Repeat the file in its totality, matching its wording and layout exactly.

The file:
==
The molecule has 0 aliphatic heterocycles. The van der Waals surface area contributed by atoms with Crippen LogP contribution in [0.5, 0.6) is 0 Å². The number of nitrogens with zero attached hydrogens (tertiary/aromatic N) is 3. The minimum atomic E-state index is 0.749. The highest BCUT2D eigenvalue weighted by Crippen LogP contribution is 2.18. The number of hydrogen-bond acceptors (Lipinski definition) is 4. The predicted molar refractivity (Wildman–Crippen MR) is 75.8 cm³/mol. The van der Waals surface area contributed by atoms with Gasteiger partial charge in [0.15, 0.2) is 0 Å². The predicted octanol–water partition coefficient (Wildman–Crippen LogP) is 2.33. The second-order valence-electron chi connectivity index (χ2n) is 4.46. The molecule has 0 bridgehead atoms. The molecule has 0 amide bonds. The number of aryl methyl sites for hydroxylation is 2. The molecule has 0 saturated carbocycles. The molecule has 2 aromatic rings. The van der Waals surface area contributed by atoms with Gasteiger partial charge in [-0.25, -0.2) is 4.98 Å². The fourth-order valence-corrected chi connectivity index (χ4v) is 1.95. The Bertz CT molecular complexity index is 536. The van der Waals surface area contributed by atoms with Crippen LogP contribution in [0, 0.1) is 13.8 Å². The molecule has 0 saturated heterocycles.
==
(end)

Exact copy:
The molecule has 0 aliphatic heterocycles. The van der Waals surface area contributed by atoms with Crippen LogP contribution in [0.5, 0.6) is 0 Å². The number of nitrogens with zero attached hydrogens (tertiary/aromatic N) is 3. The minimum atomic E-state index is 0.749. The highest BCUT2D eigenvalue weighted by Crippen LogP contribution is 2.18. The number of hydrogen-bond acceptors (Lipinski definition) is 4. The predicted molar refractivity (Wildman–Crippen MR) is 75.8 cm³/mol. The van der Waals surface area contributed by atoms with Gasteiger partial charge in [0.15, 0.2) is 0 Å². The predicted octanol–water partition coefficient (Wildman–Crippen LogP) is 2.33. The second-order valence-electron chi connectivity index (χ2n) is 4.46. The molecule has 0 bridgehead atoms. The molecule has 0 amide bonds. The number of aryl methyl sites for hydroxylation is 2. The molecule has 0 saturated carbocycles. The molecule has 2 aromatic rings. The van der Waals surface area contributed by atoms with Gasteiger partial charge in [-0.25, -0.2) is 4.98 Å². The fourth-order valence-corrected chi connectivity index (χ4v) is 1.95. The Bertz CT molecular complexity index is 536. The van der Waals surface area contributed by atoms with Crippen LogP contribution in [0, 0.1) is 13.8 Å². The molecule has 0 saturated heterocycles.